October 31, 2018: Open Biology
Nadia C Abascal, Lynne Regan
Protein-based materials are finding new uses and applications after millennia of impacting the daily life of humans. Some of the earliest uses of protein-based materials are still evident in silk and wool textiles and leather goods. Today, even as silks, wools and leathers are still be used in traditional ways, these proteins are now seen as promising materials for biomaterials, vehicles of drug delivery and components of high-tech fabrics. With the advent of biosynthetic methods and streamlined means of protein purification, protein-based materials-recombinant and otherwise-are being used in a host of applications at the cutting edge of medicine, electronics, materials science and even fashion...
October 31, 2018: Open Biology
Elisabetta Onelli, Monica Scali, Marco Caccianiga, Nadia Stroppa, Piero Morandini, Giulio Pavesi, Alessandra Moscatelli
Fine regulation of exocytosis and endocytosis plays a basic role in pollen tube growth. Excess plasma membrane secreted during pollen tube elongation is known to be retrieved by endocytosis and partially reused in secretory pathways through the Golgi apparatus. Dissection of endocytosis has enabled distinct degradation pathways to be identified in tobacco pollen tubes and has shown that microtubules influence the transport of plasma membrane internalized in the tip region to vacuoles. Here, we used different drugs affecting the polymerization state of microtubules together with SYP21, a marker of prevacuolar compartments, to characterize trafficking of prevacuolar compartments in Nicotiana tabacum pollen tubes...
October 31, 2018: Open Biology
Thomas F Chartier, Joran Deschamps, Wiebke Dürichen, Gáspár Jékely, Detlev Arendt
Chemical detection is key to various behaviours in both marine and terrestrial animals. Marine species, though highly diverse, have been underrepresented so far in studies on chemosensory systems, and our knowledge mostly concerns the detection of airborne cues. A broader comparative approach is therefore desirable. Marine annelid worms with their rich behavioural repertoire represent attractive models for chemosensation. Here, we study the marine worm Platynereis dumerilii to provide the first comprehensive investigation of head chemosensory organ physiology in an annelid...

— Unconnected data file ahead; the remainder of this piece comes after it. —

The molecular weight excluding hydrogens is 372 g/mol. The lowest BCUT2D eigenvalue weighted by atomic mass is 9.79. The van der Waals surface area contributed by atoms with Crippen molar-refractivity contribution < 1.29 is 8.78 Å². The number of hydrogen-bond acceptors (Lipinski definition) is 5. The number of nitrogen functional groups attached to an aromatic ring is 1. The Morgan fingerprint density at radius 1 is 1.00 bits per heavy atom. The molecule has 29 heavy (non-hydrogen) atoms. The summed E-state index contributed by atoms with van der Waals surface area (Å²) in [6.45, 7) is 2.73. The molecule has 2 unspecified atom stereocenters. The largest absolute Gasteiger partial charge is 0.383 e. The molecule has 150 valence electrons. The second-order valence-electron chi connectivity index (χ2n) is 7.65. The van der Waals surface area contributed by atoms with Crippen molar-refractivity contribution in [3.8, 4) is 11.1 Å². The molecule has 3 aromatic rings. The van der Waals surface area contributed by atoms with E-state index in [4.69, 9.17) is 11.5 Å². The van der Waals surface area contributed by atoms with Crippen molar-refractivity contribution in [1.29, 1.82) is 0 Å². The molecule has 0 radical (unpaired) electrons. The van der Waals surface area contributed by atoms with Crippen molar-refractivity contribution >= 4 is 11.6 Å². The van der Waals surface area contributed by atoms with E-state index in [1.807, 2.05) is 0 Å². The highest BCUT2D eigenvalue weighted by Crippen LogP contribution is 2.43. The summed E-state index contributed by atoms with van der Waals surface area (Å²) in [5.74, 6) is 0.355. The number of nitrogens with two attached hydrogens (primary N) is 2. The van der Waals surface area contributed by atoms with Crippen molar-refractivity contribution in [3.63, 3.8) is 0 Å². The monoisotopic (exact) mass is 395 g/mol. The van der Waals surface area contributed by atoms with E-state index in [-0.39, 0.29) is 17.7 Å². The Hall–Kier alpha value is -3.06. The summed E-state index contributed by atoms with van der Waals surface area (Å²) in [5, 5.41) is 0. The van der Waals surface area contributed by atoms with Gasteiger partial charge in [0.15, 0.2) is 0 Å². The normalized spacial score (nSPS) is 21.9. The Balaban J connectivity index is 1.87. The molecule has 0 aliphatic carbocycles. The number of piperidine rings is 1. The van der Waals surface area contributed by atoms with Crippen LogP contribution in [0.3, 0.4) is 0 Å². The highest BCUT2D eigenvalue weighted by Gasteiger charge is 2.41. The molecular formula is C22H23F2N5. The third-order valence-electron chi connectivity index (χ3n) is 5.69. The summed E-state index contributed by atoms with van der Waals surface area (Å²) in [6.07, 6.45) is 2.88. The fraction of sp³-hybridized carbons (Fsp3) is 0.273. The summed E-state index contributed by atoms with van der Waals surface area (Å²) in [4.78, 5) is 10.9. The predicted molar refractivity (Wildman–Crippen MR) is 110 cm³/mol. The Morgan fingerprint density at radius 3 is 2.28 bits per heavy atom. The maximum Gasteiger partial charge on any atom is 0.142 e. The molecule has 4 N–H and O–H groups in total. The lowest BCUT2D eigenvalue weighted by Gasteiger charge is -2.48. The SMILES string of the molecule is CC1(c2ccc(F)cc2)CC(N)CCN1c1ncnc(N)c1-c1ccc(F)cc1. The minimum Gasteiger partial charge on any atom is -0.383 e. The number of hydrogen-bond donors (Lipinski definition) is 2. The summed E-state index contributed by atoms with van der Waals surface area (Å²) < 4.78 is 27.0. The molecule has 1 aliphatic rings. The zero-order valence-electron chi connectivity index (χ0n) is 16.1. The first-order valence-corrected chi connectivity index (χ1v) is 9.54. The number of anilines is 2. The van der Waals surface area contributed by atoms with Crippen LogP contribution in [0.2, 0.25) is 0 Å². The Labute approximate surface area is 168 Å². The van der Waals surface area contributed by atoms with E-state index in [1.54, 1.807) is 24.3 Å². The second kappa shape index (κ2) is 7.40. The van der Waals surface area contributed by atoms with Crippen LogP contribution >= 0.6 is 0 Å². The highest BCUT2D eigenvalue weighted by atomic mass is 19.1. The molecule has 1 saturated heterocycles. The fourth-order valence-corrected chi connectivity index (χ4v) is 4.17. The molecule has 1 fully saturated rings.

October 31, 2018: Open Biology
Feng Wang, Weihua Zhang, Tianfeng Wu, Heying Chu
Lung cancer continues to be the leading cause of cancer-related deaths worldwide due to its high incidence, malignant behaviour and lack of major advancements in treatment strategy. The occurrence and development of lung cancer is closely related to inflammation. Thus, we conducted the present study to investigate the effects of IL-38 (interleukin-38), a newly identified anti-inflammatory factor, on non-small cell lung cancer (NSCLC), which accounts for about 85% of all lung cancers. We first evaluated the IL-38 expression in 384 pairs of NSCLC samples and their adjacent normal mucosa by real-time PCR, ELISA (enzyme-linked immunoassay) and tissue microarrays...
October 31, 2018: Open Biology
Rongsong Luo, Chunling Bai, Lei Yang, Zhong Zheng, Guanghua Su, Guangqi Gao, Zhuying Wei, Yongchun Zuo, Guangpeng Li
DNA methylation has been investigated for many years, but recent technologies have allowed for single-cell- and single-base-resolution DNA methylation datasets and more accurate assessment of DNA methylation dynamics at the key genomic regions that regulate gene expression in human early embryonic development. In this study, the region from upstream 20 kb to downstream 20 kb of RefSeq gene was selected and divided into 12 distinct regions (up20, up10, up5, up2, 5'UTR, exon, intron, 3'UTR, down2, down5, down10 and down20)...